“Hang on” for Sharp Photos with Varina Patel

Landscape photographers and Team Induro members, Jay & Varina Patel, created this video on how to deal with a wind-blown tripod which can certainly prevent sharp photos. Watch below for a very simple solution to this problem:

Well respected as photographic educators, Varina and Jay have recently branched out
into creating a series of workshop-style lessons on video. Now viewers can follow the Patels on-location, witness their techniques and get an insider’s look at the decision-making process that drives their creative choices in a variety of shooting situations.

Travel to New Zealand in the latest installment, Behind the Lens, where you’ll learn how to approach a scene and how to navigate the range of options available to you in order to produce a finished image that matches your artistic vision.

Go to visualwilderness.com and use promo code: ulpc-induro25 to save 25% on
The Ultimate Series: Behind the Lens 


Bret Edge on Moab and the Natural Beauty of Utah

We are delighted to receive this rich report from Induro shooter and Moab local, Bret Edge. Stay tuned for the end where you can have a chance to shoot with him! bret-edge

by Bret Edge

Mention Moab to a nature photographer and they’ll likely drift off to daydream about massive sandstone arches, red rock spires piercing a clear blue sky and rugged canyons carved by muddy rivers. The breathtaking scenery that surrounds Moab attracts photographers, tourists and adventurers from around the world who come to enjoy what is affectionately nicknamed “Canyon Country” by locals. With two national parks, a state park and over two million acres of high desert and alpine landscape to explore, planning a photography trip to Moab can be intimidating even for seasoned travelers. Mesa Arch and Sunburst, Utah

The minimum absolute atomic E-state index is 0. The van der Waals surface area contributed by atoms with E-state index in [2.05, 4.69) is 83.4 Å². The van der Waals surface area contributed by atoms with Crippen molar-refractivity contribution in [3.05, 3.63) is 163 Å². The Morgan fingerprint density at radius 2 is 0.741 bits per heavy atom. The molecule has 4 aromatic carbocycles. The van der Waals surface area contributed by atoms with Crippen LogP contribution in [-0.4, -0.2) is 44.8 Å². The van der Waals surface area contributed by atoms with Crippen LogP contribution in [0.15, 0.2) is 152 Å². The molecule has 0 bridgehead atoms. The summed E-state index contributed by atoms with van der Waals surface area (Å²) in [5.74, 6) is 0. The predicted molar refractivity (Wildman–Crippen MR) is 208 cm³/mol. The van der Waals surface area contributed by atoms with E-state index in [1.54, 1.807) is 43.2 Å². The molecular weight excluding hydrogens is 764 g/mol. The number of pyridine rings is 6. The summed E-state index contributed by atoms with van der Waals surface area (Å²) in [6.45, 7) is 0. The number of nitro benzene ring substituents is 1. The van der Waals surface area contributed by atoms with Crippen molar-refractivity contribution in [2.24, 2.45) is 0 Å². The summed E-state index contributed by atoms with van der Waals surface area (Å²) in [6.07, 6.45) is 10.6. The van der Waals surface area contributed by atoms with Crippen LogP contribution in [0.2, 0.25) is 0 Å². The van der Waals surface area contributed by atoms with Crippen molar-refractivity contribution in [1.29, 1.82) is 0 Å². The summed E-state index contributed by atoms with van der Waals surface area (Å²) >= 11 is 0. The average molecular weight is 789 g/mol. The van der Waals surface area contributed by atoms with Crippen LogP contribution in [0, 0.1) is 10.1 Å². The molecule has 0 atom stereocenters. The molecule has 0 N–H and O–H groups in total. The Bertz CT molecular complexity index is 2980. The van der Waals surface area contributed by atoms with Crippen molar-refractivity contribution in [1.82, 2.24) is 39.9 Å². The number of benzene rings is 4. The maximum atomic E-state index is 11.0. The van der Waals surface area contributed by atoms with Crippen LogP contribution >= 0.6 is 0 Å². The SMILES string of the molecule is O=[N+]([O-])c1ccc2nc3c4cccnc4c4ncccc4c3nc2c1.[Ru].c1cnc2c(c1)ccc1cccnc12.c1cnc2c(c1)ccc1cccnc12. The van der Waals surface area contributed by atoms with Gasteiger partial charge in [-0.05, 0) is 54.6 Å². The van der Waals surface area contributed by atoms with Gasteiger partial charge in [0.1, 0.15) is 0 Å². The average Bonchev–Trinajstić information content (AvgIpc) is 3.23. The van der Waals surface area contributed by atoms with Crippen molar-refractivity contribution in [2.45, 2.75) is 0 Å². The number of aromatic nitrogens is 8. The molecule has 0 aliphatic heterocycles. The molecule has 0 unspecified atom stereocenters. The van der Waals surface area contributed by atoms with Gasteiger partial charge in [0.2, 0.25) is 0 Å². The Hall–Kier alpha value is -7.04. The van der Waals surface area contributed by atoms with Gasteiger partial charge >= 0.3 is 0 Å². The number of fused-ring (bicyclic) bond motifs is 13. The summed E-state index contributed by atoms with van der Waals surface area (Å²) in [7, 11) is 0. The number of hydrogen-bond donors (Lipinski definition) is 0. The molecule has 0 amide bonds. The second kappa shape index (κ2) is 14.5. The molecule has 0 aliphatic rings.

As a local photographer, I’ve spent years developing an intimate knowledge of Moab’s seasons, light and locations. I wrote this guide to help traveling photographers make the most of their time in the Moab area – you’ll spend less time scouting and more time making quality images!

Lay of the Land
Moab acts as the gateway town to Arches and Canyonlands National Parks. The entrance to Arches is less than ten minutes north of town. Canyonlands is divided into three districts: Island in the Sky, Needles and The Maze. For the purposes of this guide, when I refer to Canyonlands, I am referencing the Island in the Sky district, which is about 45 minutes northwest of Moab. Dead Horse Point State Park is located near the entrance to Canyonlands and is also a 45 minute drive from downtown Moab. I often recommend that photographers who only have a couple days in the area shoot sunrise in Canyonlands or Dead Horse Point and sunset at Arches, which puts you closer to your hotel or campsite at the end of a long day. Sunrise at North Window and Turret Arch, Utah
Arches National Park
Though Arches is small in size, it is absolutely packed with jaw dropping views. Every bend in the road reveals another exciting scene, some of which may seem familiar, as many movies and commercials have been filmed in the park. Arches offers opportunities for sunrise and sunset photography and even a few mid-day options – a rare treat indeed!